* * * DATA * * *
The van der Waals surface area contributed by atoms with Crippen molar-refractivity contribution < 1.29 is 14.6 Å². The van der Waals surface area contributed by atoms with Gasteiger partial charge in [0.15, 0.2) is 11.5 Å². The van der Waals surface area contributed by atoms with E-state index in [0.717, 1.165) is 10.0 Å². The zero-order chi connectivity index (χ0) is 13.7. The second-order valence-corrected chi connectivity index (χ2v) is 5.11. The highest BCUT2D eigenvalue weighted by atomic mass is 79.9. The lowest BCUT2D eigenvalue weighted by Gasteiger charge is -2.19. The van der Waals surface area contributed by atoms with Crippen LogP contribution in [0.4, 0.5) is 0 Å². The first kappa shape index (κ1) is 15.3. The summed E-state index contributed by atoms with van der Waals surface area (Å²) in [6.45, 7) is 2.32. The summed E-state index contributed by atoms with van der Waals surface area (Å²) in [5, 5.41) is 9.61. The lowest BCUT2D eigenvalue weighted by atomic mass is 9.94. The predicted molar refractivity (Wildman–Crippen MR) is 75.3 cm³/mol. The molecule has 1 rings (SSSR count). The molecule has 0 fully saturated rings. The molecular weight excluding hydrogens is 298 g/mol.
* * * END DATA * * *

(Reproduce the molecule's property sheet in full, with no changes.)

The van der Waals surface area contributed by atoms with Crippen molar-refractivity contribution < 1.29 is 14.6 Å². The van der Waals surface area contributed by atoms with Gasteiger partial charge in [0.15, 0.2) is 11.5 Å². The van der Waals surface area contributed by atoms with E-state index in [0.717, 1.165) is 10.0 Å². The zero-order chi connectivity index (χ0) is 13.7. The second-order valence-corrected chi connectivity index (χ2v) is 5.11. The highest BCUT2D eigenvalue weighted by atomic mass is 79.9. The lowest BCUT2D eigenvalue weighted by Gasteiger charge is -2.19. The van der Waals surface area contributed by atoms with Crippen LogP contribution in [0.4, 0.5) is 0 Å². The first kappa shape index (κ1) is 15.3. The summed E-state index contributed by atoms with van der Waals surface area (Å²) in [6.45, 7) is 2.32. The summed E-state index contributed by atoms with van der Waals surface area (Å²) in [5, 5.41) is 9.61. The lowest BCUT2D eigenvalue weighted by atomic mass is 9.94. The predicted molar refractivity (Wildman–Crippen MR) is 75.3 cm³/mol. The molecule has 1 rings (SSSR count). The molecule has 0 fully saturated rings. The molecular weight excluding hydrogens is 298 g/mol.